We are all grateful, I’m sure, for the blessings of modern social media. I doubt any of us want to see it done away with. So many good things come into our lives from digital technology and the social media that springs from it. But when we understand how vital relationships are, how they can help to heal the trauma of our age, then we also have to be concerned about what social media is doing to us and what a challenge our digital lives are to our relational lives.

Modern interpersonal neuroscience is giving us astonishing insights that can help us fight against one of the great perils of our age. You see, as we’ve been learning here, “the brain is a social organ.” It is the reason people want to connect, and it is also the reason social media has such appeal to us. We are made for relationships, and so we seek relationships however we can get them, even digitally through social media. The problem we face, though, is that like all human interactions, social media is rewiring our brains. It is shaping us as we use it, and this may not be a good thing. Let me explain.

Dr. Dan Siegel, psychiatry professor at the UCLA School of Medicine, explains that when you are actually with another human being, you experience him or her fully. You make eye contact. You note facial expressions. You take in, even subconsciously, the person’s posture, tone of voice and intensity. Even his or her timing and gestures are signals that your brain is processing to understand, relate to and communicate with that person. Psychologists often speak of these seven signals in human relationships and communication, so you might want to memorize them: eye contact, facial expressions, tone of voice, postures, gestures, timing and intensity.

Now, while social media can bring people a bit closer together in some ways, the truth is that it lacks all of these seven signals of up-close human interaction. When you are just texting or writing an email, you are using only the verbal part of your brain.

You aren’t receiving and sending these seven signals that are part of our normal interactions with each other.

Since we know all human interaction develops the brain in some way, the question is this: What is social media doing to our brains?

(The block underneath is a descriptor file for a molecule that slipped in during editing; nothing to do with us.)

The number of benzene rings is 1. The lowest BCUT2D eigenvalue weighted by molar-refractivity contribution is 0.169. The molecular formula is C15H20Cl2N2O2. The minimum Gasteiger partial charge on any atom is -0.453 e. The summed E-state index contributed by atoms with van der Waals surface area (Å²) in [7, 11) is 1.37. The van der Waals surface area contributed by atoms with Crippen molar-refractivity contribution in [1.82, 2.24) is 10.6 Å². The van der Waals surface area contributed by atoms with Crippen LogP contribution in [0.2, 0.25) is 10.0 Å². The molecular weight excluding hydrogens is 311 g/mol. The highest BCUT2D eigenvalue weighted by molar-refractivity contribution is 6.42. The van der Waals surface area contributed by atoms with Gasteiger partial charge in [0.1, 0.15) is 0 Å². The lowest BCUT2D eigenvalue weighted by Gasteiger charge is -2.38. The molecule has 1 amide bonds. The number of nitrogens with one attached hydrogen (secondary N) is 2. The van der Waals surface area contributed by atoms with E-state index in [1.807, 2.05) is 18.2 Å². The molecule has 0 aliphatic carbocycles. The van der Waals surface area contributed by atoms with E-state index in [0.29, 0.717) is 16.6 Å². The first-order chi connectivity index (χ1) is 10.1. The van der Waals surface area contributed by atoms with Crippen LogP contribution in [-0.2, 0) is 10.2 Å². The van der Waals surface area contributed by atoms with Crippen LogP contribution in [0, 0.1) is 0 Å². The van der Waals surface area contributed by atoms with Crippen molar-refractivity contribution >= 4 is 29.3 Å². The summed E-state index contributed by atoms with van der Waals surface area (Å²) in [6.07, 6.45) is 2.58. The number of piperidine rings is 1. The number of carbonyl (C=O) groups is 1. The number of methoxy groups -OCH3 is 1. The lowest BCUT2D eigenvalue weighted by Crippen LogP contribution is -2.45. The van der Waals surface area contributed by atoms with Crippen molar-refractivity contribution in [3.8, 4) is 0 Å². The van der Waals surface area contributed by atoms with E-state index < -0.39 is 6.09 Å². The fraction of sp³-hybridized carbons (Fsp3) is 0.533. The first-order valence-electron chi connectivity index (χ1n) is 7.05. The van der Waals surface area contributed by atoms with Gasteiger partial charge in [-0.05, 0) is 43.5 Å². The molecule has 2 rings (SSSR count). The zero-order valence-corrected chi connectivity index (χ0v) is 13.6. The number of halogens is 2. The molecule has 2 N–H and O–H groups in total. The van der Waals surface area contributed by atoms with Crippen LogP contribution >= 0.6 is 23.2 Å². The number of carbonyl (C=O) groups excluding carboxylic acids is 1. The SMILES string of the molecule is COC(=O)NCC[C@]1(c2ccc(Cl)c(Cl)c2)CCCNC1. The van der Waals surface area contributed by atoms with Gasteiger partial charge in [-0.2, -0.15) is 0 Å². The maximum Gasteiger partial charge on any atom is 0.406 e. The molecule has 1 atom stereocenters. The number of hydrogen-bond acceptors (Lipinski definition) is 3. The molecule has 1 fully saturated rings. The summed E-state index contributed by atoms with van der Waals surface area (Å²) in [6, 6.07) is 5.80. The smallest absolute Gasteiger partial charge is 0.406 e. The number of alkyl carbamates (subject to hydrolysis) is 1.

It would be going too far to say that modern social media is making us robots, but this is an image that might help us understand how social media is rewiring our brains—toward words and logic, away from the human, the emotional and the physical.

Away even from self-knowledge. Hmmm. Sounds to me like the robots I’ve seen in the movies!

The Convergence and the Crisis

In all that we’ve seen here about how we are made for relationships and how relationships even serve to wire our brains for good and bad, two conflicting facts are creating a major social crisis in our age.

God created us as social beings. Scientists tell us that the brain is a social organ. We are learning that our relationships help make us who we are. We are, as we have long been told, social beings.

Social media is capable of rewiring our brains and impacting our personalities. Relying on texts, emails and posts for relating to other people emphasizes only one part of the brain—the logical and verbal.

The other part of our brain is not challenged as it would be if we were actually with people. So the parts of us that are emotional, physical and self-aware weaken and grow distant, as the brain scientists indicate. This moves us away from being genuinely able to relate to the world and others in a full and meaningful way.

Now, if we hold these two facts in our hands—we are social beings, but social media moves us away from deep relationships and experiences of the world—what would we expect to find happening around us? What feeling would we expect people, the young and social media-minded in particular, to be consumed with? The answer is loneliness.

It only makes sense. And this is precisely what we do find. Indeed, it is one of the mounting crises of our age.

Researchers are confirming this almost daily. Among the most “wired” online age group—Millennials, meaning those born between 1981 and 1996—life ought to be good. They are well-educated. They are among the most prosperous of all their age-mates throughout history. They should be feeling the joy of starting families and moving up the career ladder. But a growing number of them don’t feel this way. A recent poll revealed that “30% of Millennials say they feel lonely.” This is the highest percentage of any generation living today.

Not only do 3 in 10 Millennials say they feel lonely, it gets worse. Some 27% “said they had ‘no close friends,’ 30% said they have ‘no best friends,’ and 25% said they have no acquaintances,” while 22% stated they had no friends at all. So not only are Millennials—the most social media-engaged age group—feeling lonely, but a considerable portion of them also find they don’t have close, meaningful relationships. “In comparison, just 16% of Gen Xers” (the age group between Baby Boomers and Millennials) “and 9% of Baby Boomers say they have no friends.”